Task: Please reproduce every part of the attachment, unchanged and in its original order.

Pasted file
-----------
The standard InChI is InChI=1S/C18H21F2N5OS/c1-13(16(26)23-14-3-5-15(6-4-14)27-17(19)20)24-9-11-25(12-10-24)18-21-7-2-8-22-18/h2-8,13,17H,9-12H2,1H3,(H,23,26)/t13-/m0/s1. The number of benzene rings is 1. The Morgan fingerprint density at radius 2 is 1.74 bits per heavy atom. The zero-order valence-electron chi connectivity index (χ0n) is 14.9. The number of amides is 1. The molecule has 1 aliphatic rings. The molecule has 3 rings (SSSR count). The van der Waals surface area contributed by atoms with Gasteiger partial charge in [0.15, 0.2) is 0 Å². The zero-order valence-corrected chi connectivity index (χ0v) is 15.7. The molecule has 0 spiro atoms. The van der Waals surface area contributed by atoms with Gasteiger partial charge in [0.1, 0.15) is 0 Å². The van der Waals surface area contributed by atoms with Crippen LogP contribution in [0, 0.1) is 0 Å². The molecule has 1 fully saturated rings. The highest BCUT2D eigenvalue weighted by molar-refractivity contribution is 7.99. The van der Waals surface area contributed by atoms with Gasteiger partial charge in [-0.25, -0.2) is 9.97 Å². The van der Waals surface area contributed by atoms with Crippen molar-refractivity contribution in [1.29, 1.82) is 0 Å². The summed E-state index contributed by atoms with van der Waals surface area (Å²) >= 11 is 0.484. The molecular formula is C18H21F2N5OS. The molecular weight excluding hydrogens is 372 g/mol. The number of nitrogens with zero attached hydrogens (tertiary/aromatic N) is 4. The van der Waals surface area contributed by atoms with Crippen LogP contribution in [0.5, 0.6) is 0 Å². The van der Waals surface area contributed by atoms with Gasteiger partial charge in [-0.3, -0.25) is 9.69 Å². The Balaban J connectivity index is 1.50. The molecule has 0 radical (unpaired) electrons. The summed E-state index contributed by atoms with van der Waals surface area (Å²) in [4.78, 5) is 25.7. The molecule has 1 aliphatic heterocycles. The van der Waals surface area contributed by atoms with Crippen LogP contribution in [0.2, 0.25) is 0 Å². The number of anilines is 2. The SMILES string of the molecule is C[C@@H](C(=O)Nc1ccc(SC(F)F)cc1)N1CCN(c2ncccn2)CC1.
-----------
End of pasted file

The standard InChI is InChI=1S/C18H21F2N5OS/c1-13(16(26)23-14-3-5-15(6-4-14)27-17(19)20)24-9-11-25(12-10-24)18-21-7-2-8-22-18/h2-8,13,17H,9-12H2,1H3,(H,23,26)/t13-/m0/s1. The number of benzene rings is 1. The Morgan fingerprint density at radius 2 is 1.74 bits per heavy atom. The zero-order valence-electron chi connectivity index (χ0n) is 14.9. The number of amides is 1. The molecule has 1 aliphatic rings. The molecule has 3 rings (SSSR count). The van der Waals surface area contributed by atoms with Gasteiger partial charge in [0.15, 0.2) is 0 Å². The zero-order valence-corrected chi connectivity index (χ0v) is 15.7. The molecule has 0 spiro atoms. The van der Waals surface area contributed by atoms with Gasteiger partial charge in [0.1, 0.15) is 0 Å². The van der Waals surface area contributed by atoms with Crippen LogP contribution in [0, 0.1) is 0 Å². The molecule has 1 fully saturated rings. The highest BCUT2D eigenvalue weighted by molar-refractivity contribution is 7.99. The van der Waals surface area contributed by atoms with Gasteiger partial charge in [-0.25, -0.2) is 9.97 Å². The van der Waals surface area contributed by atoms with Crippen molar-refractivity contribution in [1.29, 1.82) is 0 Å². The summed E-state index contributed by atoms with van der Waals surface area (Å²) >= 11 is 0.484. The molecular formula is C18H21F2N5OS. The molecular weight excluding hydrogens is 372 g/mol. The number of nitrogens with zero attached hydrogens (tertiary/aromatic N) is 4. The van der Waals surface area contributed by atoms with Crippen LogP contribution in [0.5, 0.6) is 0 Å². The van der Waals surface area contributed by atoms with Gasteiger partial charge in [-0.3, -0.25) is 9.69 Å². The Balaban J connectivity index is 1.50. The molecule has 0 radical (unpaired) electrons. The summed E-state index contributed by atoms with van der Waals surface area (Å²) in [4.78, 5) is 25.7. The molecule has 1 aliphatic heterocycles. The van der Waals surface area contributed by atoms with Crippen LogP contribution in [0.2, 0.25) is 0 Å². The number of anilines is 2. The SMILES string of the molecule is C[C@@H](C(=O)Nc1ccc(SC(F)F)cc1)N1CCN(c2ncccn2)CC1.